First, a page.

Halloween and it’s origins…..

This is what I have been thinking about the last few days…. Halloween, and why we, as Aussie’s, seem to have such an aversion to it.

Standing on a strangers doorstep on Saturday night, cloaked in purple velour and looking ridiculous for the amount of black makeup and teased hair that I sported, amongst a group of other mums, looking equally ridiculous with their plastic wounds, fake blood and dripping fangs (Anne Rice eat your heart out!) I was asked,

“Aren’t your kids a bit young for all this Americanism?”

My answer to her question, after a brief moment of pause as I contemplated why one would ask such a question whilst in the process of filling the paper bags of our pint sized witches, zombies and batmans with highly sugared treats, was a very articulate “Nup!”

As I walked away though, I realised that I did have quite a convincing argument as to why I allow Halloween for my children and it had nothing to do with the word “Nup” regardless of how eloquent and appropriate I found it at the time.

The thing is, I am at a loss to see what is so American about Halloween that has caused such an uproar in recent years amongst the Aussies.

According to many sources (two of which being The Jeremiah Project and History.com) Halloween emanated from Celtic beliefs in what is now known as Ireland, and was only introduced to the Americans in the mid 1800’s when the potato famine forced so many Celts out of their country and into America.

Originally it was a celebration of the dead, a night where people dressed up in scary costumes in hope that they would “blend in” with the evil spirits that walked the earth, and so avoid being devoured. It seems, the “Americanism” of Halloween that we seem to be disapproving of is the move away from the traditional fear mongering and witch crafting that Halloween used to be about, towards a family and community orientated holiday.

So it stands to reason (at least in my mind, but my mind sometimes has much convoluted reasoning and therefore I do not proclaim my reasoning to be of any relevance to the rest of society, this is merely just what I think) it is not the holiday of Halloween that is American, but the symbolism behind it. So….Would be much rather be celebrating the Celtic version of Halloween, fearing that at any moment our lives will be forsaken in the presence of some evil spirit, or the American version of the holiday where everyone gets together to have a bit of fun?

Now I know there will be many who will say, “Ah, but my argument is that we should not celebrate it AT ALL, being that it is not Australian.” and my response to those is this….Would you take away Christmas, which originally was a Roman celebration? Would you take away Easter, which originated from Germany? Or our very profitable horse racing industry (even our horse racing legacy was an idea borrowed from another culture)? Or were you under the impression that these customs were all Aussie born?? If you are looking for Australianism in its finest, the only place you will find it is hundreds of years ago before white settlers made it to our shores.

My point is that we are a multicultural country (even a first grader knows this word these days), and as such we have already embraced the hotdogs and apple pies of America. We have already embraced millions of immigrants from an array of different cultures and we have already embraced so many other customs of other religions and societies. Why not one more? How can we open our arms to so many different beliefs and customs yet stand obstinately at the door of our local “Bills Cheapo Dollar Shop” and announce that American traditions are ruining our proud Aussie heritage?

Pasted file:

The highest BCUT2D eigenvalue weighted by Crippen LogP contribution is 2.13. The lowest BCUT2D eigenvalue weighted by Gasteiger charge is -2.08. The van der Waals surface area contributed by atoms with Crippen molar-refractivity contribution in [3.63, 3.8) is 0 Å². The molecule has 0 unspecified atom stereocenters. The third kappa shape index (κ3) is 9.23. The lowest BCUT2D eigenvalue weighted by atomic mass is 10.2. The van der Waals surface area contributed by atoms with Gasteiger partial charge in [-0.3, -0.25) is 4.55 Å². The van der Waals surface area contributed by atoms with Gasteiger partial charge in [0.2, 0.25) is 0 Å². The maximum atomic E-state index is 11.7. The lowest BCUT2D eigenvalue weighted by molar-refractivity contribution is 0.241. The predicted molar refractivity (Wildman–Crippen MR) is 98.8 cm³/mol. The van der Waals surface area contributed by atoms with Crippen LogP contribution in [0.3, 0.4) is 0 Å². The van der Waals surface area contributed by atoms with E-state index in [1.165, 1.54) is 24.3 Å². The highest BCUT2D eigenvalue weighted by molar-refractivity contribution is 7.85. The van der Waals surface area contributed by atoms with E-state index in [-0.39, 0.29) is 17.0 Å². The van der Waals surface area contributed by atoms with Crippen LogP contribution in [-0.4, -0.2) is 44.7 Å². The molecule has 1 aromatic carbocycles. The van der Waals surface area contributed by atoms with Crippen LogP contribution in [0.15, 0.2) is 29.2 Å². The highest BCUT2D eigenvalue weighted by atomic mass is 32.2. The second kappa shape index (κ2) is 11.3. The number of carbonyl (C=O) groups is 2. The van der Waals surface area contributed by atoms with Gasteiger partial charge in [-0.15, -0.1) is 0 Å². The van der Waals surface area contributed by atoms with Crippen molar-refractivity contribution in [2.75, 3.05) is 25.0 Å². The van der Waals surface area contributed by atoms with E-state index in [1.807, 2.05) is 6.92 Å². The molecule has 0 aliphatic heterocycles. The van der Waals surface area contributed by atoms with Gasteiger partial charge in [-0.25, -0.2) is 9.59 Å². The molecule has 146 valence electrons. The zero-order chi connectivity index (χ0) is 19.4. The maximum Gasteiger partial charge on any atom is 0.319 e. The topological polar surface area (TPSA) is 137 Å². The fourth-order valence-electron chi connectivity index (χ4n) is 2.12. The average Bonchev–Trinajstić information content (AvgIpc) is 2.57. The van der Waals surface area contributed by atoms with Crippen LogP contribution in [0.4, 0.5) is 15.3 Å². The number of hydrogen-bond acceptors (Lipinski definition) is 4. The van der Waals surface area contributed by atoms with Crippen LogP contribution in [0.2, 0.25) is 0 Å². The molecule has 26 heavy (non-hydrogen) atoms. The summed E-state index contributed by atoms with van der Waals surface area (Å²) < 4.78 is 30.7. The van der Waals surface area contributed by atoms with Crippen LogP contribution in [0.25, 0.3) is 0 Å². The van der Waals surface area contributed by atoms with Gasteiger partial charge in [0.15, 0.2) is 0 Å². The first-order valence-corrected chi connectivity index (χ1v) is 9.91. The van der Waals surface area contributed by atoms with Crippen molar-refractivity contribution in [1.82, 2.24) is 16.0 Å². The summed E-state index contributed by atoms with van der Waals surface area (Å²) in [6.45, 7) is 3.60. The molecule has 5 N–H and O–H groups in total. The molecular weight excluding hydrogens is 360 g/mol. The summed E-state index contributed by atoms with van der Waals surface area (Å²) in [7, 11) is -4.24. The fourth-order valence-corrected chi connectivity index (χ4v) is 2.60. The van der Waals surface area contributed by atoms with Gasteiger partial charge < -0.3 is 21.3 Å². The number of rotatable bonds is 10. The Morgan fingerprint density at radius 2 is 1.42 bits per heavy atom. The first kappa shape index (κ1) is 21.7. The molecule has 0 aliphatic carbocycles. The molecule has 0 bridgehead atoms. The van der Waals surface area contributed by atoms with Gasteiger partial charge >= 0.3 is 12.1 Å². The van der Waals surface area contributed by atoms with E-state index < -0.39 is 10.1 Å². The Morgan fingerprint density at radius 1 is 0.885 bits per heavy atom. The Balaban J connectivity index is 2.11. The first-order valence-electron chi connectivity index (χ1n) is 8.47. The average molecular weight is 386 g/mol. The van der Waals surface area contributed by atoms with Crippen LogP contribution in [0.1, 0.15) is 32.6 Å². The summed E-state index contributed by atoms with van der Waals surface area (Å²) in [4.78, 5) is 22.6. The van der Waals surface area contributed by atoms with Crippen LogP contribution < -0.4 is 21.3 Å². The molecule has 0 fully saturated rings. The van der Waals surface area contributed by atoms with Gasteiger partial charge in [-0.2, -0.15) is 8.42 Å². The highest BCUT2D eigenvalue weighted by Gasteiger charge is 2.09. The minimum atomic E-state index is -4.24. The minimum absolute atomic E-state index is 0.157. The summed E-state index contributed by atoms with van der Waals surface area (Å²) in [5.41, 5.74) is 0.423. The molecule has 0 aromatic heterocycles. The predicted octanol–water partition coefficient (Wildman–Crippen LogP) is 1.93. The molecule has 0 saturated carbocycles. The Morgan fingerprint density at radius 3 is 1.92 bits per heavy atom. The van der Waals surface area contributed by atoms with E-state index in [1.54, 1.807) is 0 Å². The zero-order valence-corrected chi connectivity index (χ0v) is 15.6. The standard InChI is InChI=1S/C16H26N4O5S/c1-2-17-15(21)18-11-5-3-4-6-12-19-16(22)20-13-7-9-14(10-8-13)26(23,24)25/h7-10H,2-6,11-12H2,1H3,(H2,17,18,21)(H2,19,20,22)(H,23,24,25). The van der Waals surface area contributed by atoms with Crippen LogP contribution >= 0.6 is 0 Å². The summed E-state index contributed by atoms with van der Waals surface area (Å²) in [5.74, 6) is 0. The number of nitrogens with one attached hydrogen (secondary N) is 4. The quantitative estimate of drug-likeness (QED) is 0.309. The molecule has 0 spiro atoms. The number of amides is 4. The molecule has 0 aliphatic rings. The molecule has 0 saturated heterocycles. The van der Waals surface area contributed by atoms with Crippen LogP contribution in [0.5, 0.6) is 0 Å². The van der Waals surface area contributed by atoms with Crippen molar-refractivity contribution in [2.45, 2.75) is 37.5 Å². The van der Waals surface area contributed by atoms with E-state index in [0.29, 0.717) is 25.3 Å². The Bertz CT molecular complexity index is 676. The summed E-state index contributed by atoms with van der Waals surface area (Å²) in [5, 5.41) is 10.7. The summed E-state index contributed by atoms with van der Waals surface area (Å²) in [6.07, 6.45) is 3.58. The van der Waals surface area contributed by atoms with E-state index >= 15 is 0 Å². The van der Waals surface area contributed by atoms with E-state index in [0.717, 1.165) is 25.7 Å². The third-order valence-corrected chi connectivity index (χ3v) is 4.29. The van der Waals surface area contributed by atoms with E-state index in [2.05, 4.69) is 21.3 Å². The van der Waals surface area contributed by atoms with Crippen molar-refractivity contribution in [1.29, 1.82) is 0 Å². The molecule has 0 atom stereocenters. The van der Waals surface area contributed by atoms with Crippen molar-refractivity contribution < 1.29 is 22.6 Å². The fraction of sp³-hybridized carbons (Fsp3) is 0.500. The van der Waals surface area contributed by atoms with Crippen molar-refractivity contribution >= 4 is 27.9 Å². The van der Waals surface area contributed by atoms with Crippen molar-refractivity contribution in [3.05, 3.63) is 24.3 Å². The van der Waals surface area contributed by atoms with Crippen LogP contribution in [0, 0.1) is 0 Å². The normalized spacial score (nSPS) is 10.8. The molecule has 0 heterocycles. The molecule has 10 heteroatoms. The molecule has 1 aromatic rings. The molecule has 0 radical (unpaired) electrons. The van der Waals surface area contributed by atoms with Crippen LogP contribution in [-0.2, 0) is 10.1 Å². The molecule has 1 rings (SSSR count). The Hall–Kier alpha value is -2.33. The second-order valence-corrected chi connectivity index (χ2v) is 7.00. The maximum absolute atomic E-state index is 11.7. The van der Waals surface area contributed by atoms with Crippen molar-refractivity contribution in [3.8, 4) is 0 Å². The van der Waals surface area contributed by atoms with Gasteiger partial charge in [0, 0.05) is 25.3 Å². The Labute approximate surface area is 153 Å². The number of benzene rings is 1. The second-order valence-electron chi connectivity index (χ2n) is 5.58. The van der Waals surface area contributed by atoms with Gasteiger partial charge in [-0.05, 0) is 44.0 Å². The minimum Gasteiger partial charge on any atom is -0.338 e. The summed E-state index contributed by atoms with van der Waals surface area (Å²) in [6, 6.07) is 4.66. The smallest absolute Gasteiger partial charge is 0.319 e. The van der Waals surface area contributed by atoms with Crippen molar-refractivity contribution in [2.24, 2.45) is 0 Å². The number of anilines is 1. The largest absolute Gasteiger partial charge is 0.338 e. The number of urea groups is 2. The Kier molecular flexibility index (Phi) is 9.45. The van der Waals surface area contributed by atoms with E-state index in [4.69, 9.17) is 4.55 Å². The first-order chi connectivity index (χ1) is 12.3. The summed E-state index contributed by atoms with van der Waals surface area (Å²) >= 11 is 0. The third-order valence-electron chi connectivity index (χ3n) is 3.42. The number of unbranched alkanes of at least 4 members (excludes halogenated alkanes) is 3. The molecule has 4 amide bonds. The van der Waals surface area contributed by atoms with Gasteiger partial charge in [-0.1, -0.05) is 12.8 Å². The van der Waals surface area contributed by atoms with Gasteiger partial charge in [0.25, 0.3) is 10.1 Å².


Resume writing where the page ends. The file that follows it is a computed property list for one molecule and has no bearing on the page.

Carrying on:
And even if I am wrong about all of this, even if Halloween is just a holiday that Americans have invented just to commericalise our fancy dress industry a little more, is it really that bad that we have another reason to enjoy ourselves?

After all, our children, as they dress up in their makeshift costumes, invented from their costume box, do not see Halloween as being an American tradition; they see it as a chance to play with their friends, dress up and eat lollies, and where is the harm in that?


~ by Alissa Anderton on November 3, 2009.

8 Responses to “Halloween and it’s origins…..”

  1. I have an admission to make. I am one of those cranky people who rant about Americanisation if you’re unlucky enough to knock on our door! Although Gaston gives them lollies if he gets there first :p

    • Ah well, lucky we’re not knocking on your door then!! LOL…I used to be one of those as well… but since having kids, and seeing them laughing their heads of at seeing their friends all dressed up you start to change your opinions slightly…..

  2. I see it as a bit of fun, and fun we had!
    Add to the mix some community spirit and I see no harm in it at all!

  3. Once again you have explained yourself beautifully! After reading your thoughts Lis, I would tend to agree with you. WHY NOT!? It is just some fun and the kids think it is great, everyone is happy and smiling so once again WHY NOT?! 🙂

  4. Halloween and it’s origins….. Alissa Anderton is an interesting name for a blog, keep up the good work, thanks, from Axel Alvarez

  5. Hi there cant add your Feed to google reader. Any one else here having this challenge?

  6. Thanks for your insight for the great written piece. I am glad I have taken the time to read this.

  7. Nice blog how long have you been blogging for?

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